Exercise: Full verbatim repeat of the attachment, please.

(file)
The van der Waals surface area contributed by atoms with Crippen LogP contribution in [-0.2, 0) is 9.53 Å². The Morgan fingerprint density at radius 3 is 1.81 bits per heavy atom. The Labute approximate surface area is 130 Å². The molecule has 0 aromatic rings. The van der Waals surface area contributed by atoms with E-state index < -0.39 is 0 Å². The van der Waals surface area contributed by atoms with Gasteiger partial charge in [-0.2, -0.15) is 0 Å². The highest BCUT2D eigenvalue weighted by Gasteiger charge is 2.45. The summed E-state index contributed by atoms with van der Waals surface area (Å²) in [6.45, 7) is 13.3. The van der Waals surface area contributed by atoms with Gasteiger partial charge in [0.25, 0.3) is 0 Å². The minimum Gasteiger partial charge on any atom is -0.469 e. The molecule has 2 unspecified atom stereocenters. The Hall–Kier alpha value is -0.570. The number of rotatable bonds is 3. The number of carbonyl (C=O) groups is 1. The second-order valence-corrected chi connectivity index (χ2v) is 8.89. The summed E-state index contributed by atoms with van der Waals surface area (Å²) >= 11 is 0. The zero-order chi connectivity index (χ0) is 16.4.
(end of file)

The van der Waals surface area contributed by atoms with Crippen LogP contribution in [-0.2, 0) is 9.53 Å². The Morgan fingerprint density at radius 3 is 1.81 bits per heavy atom. The Labute approximate surface area is 130 Å². The molecule has 0 aromatic rings. The van der Waals surface area contributed by atoms with E-state index < -0.39 is 0 Å². The van der Waals surface area contributed by atoms with Gasteiger partial charge in [-0.2, -0.15) is 0 Å². The highest BCUT2D eigenvalue weighted by Gasteiger charge is 2.45. The summed E-state index contributed by atoms with van der Waals surface area (Å²) in [6.45, 7) is 13.3. The van der Waals surface area contributed by atoms with Gasteiger partial charge in [0.25, 0.3) is 0 Å². The minimum Gasteiger partial charge on any atom is -0.469 e. The molecule has 2 unspecified atom stereocenters. The Hall–Kier alpha value is -0.570. The number of rotatable bonds is 3. The number of carbonyl (C=O) groups is 1. The second-order valence-corrected chi connectivity index (χ2v) is 8.89. The summed E-state index contributed by atoms with van der Waals surface area (Å²) >= 11 is 0. The zero-order chi connectivity index (χ0) is 16.4.